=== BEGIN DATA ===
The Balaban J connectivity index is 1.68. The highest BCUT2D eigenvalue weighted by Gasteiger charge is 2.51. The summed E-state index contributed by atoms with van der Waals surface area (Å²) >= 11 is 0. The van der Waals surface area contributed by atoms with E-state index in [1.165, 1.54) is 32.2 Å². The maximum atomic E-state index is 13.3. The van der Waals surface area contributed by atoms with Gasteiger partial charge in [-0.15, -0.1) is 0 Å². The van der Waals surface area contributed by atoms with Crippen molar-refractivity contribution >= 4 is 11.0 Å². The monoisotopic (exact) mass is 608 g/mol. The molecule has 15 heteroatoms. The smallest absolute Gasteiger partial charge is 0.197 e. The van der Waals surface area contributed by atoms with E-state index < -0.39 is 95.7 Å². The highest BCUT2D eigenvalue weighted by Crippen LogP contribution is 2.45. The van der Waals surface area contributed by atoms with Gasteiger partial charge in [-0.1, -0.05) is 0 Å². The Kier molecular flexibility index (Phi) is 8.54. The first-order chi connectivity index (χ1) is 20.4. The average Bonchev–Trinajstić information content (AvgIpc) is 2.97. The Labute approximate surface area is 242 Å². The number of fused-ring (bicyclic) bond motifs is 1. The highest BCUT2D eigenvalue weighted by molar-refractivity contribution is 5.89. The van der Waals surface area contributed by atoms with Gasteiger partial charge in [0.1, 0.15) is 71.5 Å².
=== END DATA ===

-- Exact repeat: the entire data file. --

The Balaban J connectivity index is 1.68. The highest BCUT2D eigenvalue weighted by Gasteiger charge is 2.51. The summed E-state index contributed by atoms with van der Waals surface area (Å²) >= 11 is 0. The van der Waals surface area contributed by atoms with E-state index in [1.165, 1.54) is 32.2 Å². The maximum atomic E-state index is 13.3. The van der Waals surface area contributed by atoms with Gasteiger partial charge in [-0.15, -0.1) is 0 Å². The van der Waals surface area contributed by atoms with Crippen molar-refractivity contribution >= 4 is 11.0 Å². The monoisotopic (exact) mass is 608 g/mol. The molecule has 15 heteroatoms. The smallest absolute Gasteiger partial charge is 0.197 e. The van der Waals surface area contributed by atoms with E-state index < -0.39 is 95.7 Å². The highest BCUT2D eigenvalue weighted by Crippen LogP contribution is 2.45. The van der Waals surface area contributed by atoms with Gasteiger partial charge in [-0.1, -0.05) is 0 Å². The Kier molecular flexibility index (Phi) is 8.54. The first-order chi connectivity index (χ1) is 20.4. The average Bonchev–Trinajstić information content (AvgIpc) is 2.97. The Labute approximate surface area is 242 Å². The number of fused-ring (bicyclic) bond motifs is 1. The highest BCUT2D eigenvalue weighted by molar-refractivity contribution is 5.89. The van der Waals surface area contributed by atoms with Gasteiger partial charge in [0.1, 0.15) is 71.5 Å².